Prescribing errors are the largest identified source of preventable errors in hospitals. A 2006 report by the Institute of Medicine estimated that a hospitalized patient is exposed to a medication error each day of his or her stay. Computerized provider order entry (CPOE), formerly called Computer physician order entry, can reduce total medication error rates by 80%, and adverse (serious with harm to patient) errors by 55%. A 2004 survey by Leapfrog found that 16% of US clinics, hospitals and medical practices are expected to be utilizing CPOE within 2 years. In addition to electronic prescribing, a standardized bar code system for dispensing drugs could prevent a quarter of drug errors. Consumer information about the risks of the drugs and improved drug packaging (clear labels, avoiding similar drug names and dosage reminders) are other error-proofing measures. Despite ample evidence of the potential to reduce medication errors, competing systems of barcoding and electronic prescribing have slowed adoption of this technology by doctors and hospitals in the United States, due to concern with interoperability and compliance with future national standards. Such concerns are not inconsequential; standards for electronic prescribing for Medicare Part D conflict with regulations in many US states. And, aside from regulatory concerns, for the small-practice physician, utilizing CPOE requires a major change in practice work flow and an additional investment of time. Many physicians are not full-time hospital staff; entering orders for their hospitalized patients means taking time away from scheduled patients.
Technological Innovations, Opportunities, and Challenges
Handwritten reports or notes, manual order entry, non-standard abbreviations and poor legibility lead to substantial errors and injuries, according to the Institute of Medicine (2000) report. The follow-up IOM (2004) report, Crossing the quality chasm: A new health system for the 21st century, advised rapid adoption of electronic patient records, electronic medication ordering, with computer- and internet-based information systems to support clinical decisions. However, many system implementations have experienced costly failures (Ammenwerth et al., 2006). Furthermore, there is evidence that CPOE may actually contribute to some types of adverse events and other medical errors.(Campbell et al., 2007) For example, the period immediately following CPOE implementation resulted in significant increases in reported adverse drug events in at least one study (Bradley, Steltenkamp, & Hite, 2006) and evidence of other errors have been reported.(Bates, 2005a; Bates, Leape, Cullen, & Laird, 1998; Bates; 2005b) Collectively, these reported adverse events describe phenomena related to the disruption of the complex adaptive system resulting from poorly implemented or inadequately planned technological innovation.
Technology may introduce new sources of error Technologically induced errors are significant and increasingly more evident in care delivery systems. Terms to describe this new area of error production include the label technological iatrogenesis for the process and e-iatrogenic for the individual error. The sources for these errors include:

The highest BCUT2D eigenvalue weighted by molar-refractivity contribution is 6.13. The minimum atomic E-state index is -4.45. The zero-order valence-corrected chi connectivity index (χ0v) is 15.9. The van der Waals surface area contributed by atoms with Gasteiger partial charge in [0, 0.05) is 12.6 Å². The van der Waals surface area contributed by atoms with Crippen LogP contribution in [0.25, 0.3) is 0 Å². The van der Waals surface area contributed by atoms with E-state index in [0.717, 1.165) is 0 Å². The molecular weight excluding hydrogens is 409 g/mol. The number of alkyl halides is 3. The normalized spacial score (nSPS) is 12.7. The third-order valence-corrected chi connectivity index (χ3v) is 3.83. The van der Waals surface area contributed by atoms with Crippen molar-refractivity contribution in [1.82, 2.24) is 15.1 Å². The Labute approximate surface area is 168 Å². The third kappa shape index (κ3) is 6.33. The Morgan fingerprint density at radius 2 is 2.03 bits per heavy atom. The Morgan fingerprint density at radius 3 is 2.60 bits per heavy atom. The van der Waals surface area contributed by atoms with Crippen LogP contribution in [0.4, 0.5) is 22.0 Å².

- Prescriber and staff inexperience may lead to a false sense of security; that when technology suggests a course of action, errors are avoided.
- Shortcut or default selections can override non-standard medication regimens for elderly or underweight patients, resulting in toxic doses.
- CPOE and automated drug dispensing was identified as a cause of error by 84% of over 500 health care facilities participating in a surveillance system by the United States Pharmacopoeia.
- Irrelevant or frequent warnings can interrupt work flow.
Healthcare information technology can also result in iatrogenesis if design and engineering are substandard, as illustrated in a 14-part detailed analysis done at the University of Sydney.
Revenue Cycle HIT
The HIMSS Revenue Cycle Improvement Task Force was formed to prepare for the IT changes in the U.S. (e.g. the American Recovery and Reinvestment Act (HITECH), Affordable Care Act, 5010 (electronic exchanges), ICD-10). An important change to the revenue cycle is the international classification of diseases (ICD) codes from 9 to 10. ICD-9 codes are set up to use three to five alphanumeric codes that represent 4,000 different types of procedures, while ICD-10 uses three to seven alphanumeric codes increasing procedural codes to 70,000. ICD-9 was outdated because there were more codes than procedures available, and to document for procedures without an ICD-9 code, a paper-work process of modifiers and supplemental documentation was used. Hence, ICD-10 was introduced to simplify the procedures with unknown codes and unify the standards closer to world standards (ICD-11). One of the main parts of Revenue Cycle HIT is charge capture, it utilizes codes to capture costs for reimbursements from different payers, such as CMS.
International Comparisons through HIT
International health system performance comparisons are important for understanding health system complexities and finding better opportunities, which can be done through health information technology. It gives policy makers the chance to compare and contrast the systems through established indicators from health information technology, as inaccurate comparisons can lead to adverse policies. 
- Consumer health informatics
- Dental informatics
- Health informatics
- Imaging informatics
- Public health informatics
- Patient Safety
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- RAND Healthcare: Health Information Technology: Can HIT Lower Costs and Improve Quality? Retrieved on July 8, 2006
- "Centers for Medicare and Medicaid Services".
- Freudenheim, Milt (10/8/2012). "The Ups and Downs of Electronic Medical Records". New York Times.